Gateways and Choices

The Road to Emmaus – Two friends and a stranger walking….
April 26, 2020
Trust and Faith
May 9, 2020

I have been wondering what it is about Jesus which has persuaded you he is the Messiah and the one to follow in your faith journey?  What have been the qualities of this figure in the Bible which continue to engage you and provide you with hope and trust in God?

The verses from John’s Gospel, 10:1-10 for today’s reflection come immediately after the story of Jesus restoring the sight of a man blind from birth.  The temple authorities did not recognise the signals Jesus gave of healing, teaching, praying and behaving to persuade them he is the Messiah. 

Jesus came from Galilee, he healed on the Sabbath, he has not given due respect to the religious authorities, he broke ritual rules of cleanliness and associated with the wrong people.  I suspect their list of non-compliance was long and reinforced by their dislike, fear and resentment of the man who was an outsider. To them he would never be a leader to follow.

The imagery and language Jesus uses to describe his being, work, role, gifts and relationship with God would have been familiar to those to whom he was speaking: shepherd and sheep, the vine, the gate, the way, the bread, the light, the truth, the servant – and there are others, which all made sense to his audience and his disciples.   Some of these as characteristics of leadership we are able to check out in our connected global lives.

Technology allows us to assess and judge different leaders across countries, faiths and churches.  We can shop around and look before we commit to following or doing what is asked. It gives us an interesting perspective to the concept of thieves and bandits coming in and leading us astray. 


So, I wondered how do you recognise Jesus’ voice rather than a stranger’s voice, when many of those around him were declaring Jesus to be the ‘stranger’ leading the people on wrong pathways in their religious lives?

The blind man had his sight restored.  For the very first time in his life he was able to see; and he saw the Messiah and he worshipped him. 

For those who are blind, it is the shepherd’s voice calling out the names of those following who recognise his personal call to each of them.  Mary did not recognise the risen Jesus in the garden till he spoke her name.   We hear and listen hard to what is being said as we seek to discern the voice of Jesus, otherwise we may be taken in by false voices; and thieves and bandits can look like friends and kindly leaders helping us on our way.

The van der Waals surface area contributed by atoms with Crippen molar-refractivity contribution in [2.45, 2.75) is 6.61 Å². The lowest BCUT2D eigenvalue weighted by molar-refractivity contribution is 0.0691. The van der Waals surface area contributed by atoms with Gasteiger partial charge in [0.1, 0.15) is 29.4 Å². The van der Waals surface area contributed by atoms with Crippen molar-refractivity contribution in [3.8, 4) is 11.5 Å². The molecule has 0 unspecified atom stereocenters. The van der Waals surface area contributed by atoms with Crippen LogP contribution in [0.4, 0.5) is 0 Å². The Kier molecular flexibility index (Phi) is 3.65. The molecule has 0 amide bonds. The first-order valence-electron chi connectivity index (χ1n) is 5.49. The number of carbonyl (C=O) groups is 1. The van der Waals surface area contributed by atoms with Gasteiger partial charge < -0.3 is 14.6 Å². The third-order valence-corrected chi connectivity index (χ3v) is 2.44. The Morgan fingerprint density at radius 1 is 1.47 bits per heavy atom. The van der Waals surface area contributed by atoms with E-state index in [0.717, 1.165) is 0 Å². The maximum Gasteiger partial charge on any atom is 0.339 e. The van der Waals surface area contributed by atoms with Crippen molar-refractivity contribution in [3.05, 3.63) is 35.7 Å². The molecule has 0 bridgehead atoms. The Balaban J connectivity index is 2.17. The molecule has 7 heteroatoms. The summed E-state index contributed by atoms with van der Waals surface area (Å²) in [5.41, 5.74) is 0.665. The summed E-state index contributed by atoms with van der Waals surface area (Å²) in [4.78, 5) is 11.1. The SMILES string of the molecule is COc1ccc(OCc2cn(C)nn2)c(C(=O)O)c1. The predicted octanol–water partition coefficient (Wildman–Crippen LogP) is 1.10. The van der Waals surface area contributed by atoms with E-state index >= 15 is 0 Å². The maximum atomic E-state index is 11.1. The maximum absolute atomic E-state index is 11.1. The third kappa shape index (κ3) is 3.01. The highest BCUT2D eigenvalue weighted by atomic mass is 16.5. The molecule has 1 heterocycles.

In our tech savvy world we can check the facts to our own satisfaction and decide who we want to believe or not. We establish our community, or our sheepfold by shared values, beliefs and practices.  We know our leader because our leader ‘knows’ us, understands us and works with us, for us and alongside us.  When division and difference occur, our capacity to remain in relationship despite the tensions, comes through the voice of wisdom in a recognisable tone to which we can all respond.  Do we hear God clearly enough in these times?

Then there is the demand for absolute obedience from many leaders when they come under pressure or want to remain in control no matter what is going on.  Such demands are no longer generally effective, although there are still leaders in the world and in some churches and faiths demanding such submission and obedience.  Demanding blind obedience for whatever reason is effectively stealing and robbing the trust, love and free will of the other person. 

Jesus never robs, steals or demands the sheep follow him, he doesn’t kick them out of the safety of the sheep fold if they refuse, nor does he abandon them and leave the sheep to make their own way. 

In the parable told by Jesus, the ‘gate’ and the ‘shepherd’ metaphors are two ways of thinking about Jesus and his leadership and his relationship with you and I and with God.   Both provide protection, order, liberation and abundance, not restraint, coercion or fear. 

The ‘gate’ metaphor sadly, has been used as a way of dividing people.  Who’s in or who’s outside, the right Christian from the wrong Christian, believer or non-believer, masters from slaves, straight people from gays, men from women, white from black, poor from rich, educated from uneducated and so on.